In 2001, Donald O. Clifton, founder of SRI Gallup, and Marcus Buckingham, a senior vice president of The Gallup Organization, used research they gathered in interviews with over two million subjects to identify 34 universal talent themes and developed a survey through which individuals could find their “Top 5″ talents.

Each copy of their book Strengthfinder 2.0 includes a unique access code that allows you to take the assessment online and identify your Top 5. (Mine are Learner, AchieverCommunication, Input and Individualization.) It offers examples of how others have used their talents successfully in their careers and guides you through applying your Top 5 in your professional and personal life.

By taking the assessment, I learned how my talents influence the kind of journalist I want to be: a person driven to gather information and learn about people’s lives to communicate their diverse, individual stories. The blog posts I write, tweets I send, articles I share on Facebook, and the people I connect with on chats and LinkedIn tend to reflect these qualities about me.

Skills/Knowledge

Social media offer constant opportunities to share the abilities and knowledge you’ve acquired throughout your life. Rather than relying on job interviews to relate them to potential employers, you now can present them online through digital resumes and portfolios that can be found in search as well as through casual references in tweets, chats, online groups and other social media.

It’s OK to show what you know. Whether I’m commenting during #wjchat about digital storytelling tools for journalists (social media), sharing photos via Twitpics (photography) or respondiendo a un tuit (Spanish), each of these digital footprints I leave reveal a skill of mine and add dimension to my brand.

Life experiences and interests

Your family life, friendships and the communities you’ve lived in are just a few of the many influences that affect your belief system and inform your perspective as a journalist. Your collection of life experiences and interests naturally emerge through social media and reveal commonalities you share with others. The challenge lies in understanding how these personal elements affect your personal brand and deciding whether incorporating them into your online presence strategically enhances or detracts from it. What you say, join and “like” can potentially make you interesting or turn people off.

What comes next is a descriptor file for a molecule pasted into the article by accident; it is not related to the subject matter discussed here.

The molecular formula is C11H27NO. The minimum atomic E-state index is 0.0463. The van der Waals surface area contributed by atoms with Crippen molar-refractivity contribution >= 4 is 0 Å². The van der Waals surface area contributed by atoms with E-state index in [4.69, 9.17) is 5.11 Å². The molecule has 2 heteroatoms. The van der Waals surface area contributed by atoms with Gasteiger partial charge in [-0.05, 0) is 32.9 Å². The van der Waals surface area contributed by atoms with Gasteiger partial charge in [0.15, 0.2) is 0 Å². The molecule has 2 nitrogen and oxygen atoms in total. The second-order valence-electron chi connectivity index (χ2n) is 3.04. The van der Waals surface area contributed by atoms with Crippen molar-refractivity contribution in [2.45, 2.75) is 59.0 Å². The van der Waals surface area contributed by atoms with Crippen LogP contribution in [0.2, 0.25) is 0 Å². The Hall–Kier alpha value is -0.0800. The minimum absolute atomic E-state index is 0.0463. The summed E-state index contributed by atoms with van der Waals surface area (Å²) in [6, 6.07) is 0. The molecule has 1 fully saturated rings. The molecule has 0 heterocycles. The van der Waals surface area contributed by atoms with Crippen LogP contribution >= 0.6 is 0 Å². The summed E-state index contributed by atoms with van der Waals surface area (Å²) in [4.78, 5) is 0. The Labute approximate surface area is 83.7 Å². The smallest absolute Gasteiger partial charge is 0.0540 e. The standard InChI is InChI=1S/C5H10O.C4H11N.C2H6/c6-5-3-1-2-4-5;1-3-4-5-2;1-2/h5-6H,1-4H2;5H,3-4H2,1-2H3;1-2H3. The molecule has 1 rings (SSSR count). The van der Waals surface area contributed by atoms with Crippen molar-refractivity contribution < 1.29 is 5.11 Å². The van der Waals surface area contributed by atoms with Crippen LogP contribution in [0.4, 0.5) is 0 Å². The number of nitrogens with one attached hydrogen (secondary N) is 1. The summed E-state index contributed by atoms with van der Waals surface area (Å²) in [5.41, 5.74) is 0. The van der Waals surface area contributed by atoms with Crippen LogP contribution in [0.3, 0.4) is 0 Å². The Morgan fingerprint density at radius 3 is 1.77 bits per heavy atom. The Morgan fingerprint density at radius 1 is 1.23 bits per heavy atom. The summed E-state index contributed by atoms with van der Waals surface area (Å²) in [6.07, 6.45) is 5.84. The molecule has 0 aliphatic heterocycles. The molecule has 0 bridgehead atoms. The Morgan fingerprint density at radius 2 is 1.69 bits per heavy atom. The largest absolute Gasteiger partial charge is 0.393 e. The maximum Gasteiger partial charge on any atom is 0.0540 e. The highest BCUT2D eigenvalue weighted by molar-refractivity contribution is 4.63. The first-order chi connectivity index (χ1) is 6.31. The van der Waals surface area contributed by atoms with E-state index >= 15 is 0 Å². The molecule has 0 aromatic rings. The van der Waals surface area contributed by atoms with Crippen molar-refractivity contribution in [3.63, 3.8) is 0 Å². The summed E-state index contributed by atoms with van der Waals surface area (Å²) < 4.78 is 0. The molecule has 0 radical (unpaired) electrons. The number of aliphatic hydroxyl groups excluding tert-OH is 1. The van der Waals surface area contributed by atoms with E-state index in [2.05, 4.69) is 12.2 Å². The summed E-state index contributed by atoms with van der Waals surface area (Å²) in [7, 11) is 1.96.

Anyone following me on my tweets and hashtags knows I’m from Green Bay, Wisconsin (#Packers), have two bright sons (#Ilovemyboys), stay up too late (#nightowl) and like watching Mad Men with my husband (#callmebettydraper). These personal glimpses don’t directly involve my professional life, but when shared appropriately, they can spark connections with others and add a personal element to my brand.

Once you understand how your personality, aptitudes, talents, skills, life experiences and interests fit together, you’ll quickly be able to assess whether they’re reflected in your online presence as well as your face-to-face interactions. Take a few minutes to view a snapshot of yourself online and see if it reveals who you genuinely are.

Participating in journalism chats to establish your personal brand

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One of the primary benefits of Twitter for me has been the opportunity to connect with other journalists. As a grad student, I took my professors’ advice and began following journalists and academics recommended through #FollowFriday references and lists of journalism “must-follow” Twitter users.

It was through their tweets that I first noticed the #wjchat hashtag and began participating in online chats. Not only has it served as a way to meet and learn from journalists across the country, it has provided an opportunity to introduce myself and build my personal brand within the industry.

Before Twitter, online users could find like-minded people within niche communities and connect with them in chat rooms, but the content remained within the “walls” of the room, and the participants’ identities often were anonymous or faceless names. Twitter chats now allow users to view chats as they happen and invite them to jump into conversations, create professional connections and share knowledge they gain with their own followers through retweets. All the while, profile pictures and Twitter IDs serve as digital business cards every time they join in, creating friendships in Twitter life (ITL) and lending faces and names to potential future meetings in real life (IRL).

Hundreds of chats now take place on Twitter. The organic emergence of journalism chats during the past few years, including #journchat#wjchat, #pubmedia and now #spjchat, has allowed j-school students, academics and working journalists across the U.S. and Canada to gather weekly and spend an hour or two discussing topics ranging from traditional newsroom concerns to cutting-edge digital tools. By participating in chats specific to your niche (e.g., #wjchat for me) as well as the more general #spjchat, you can connect with those doing similar work and also stay up to date with broader topics.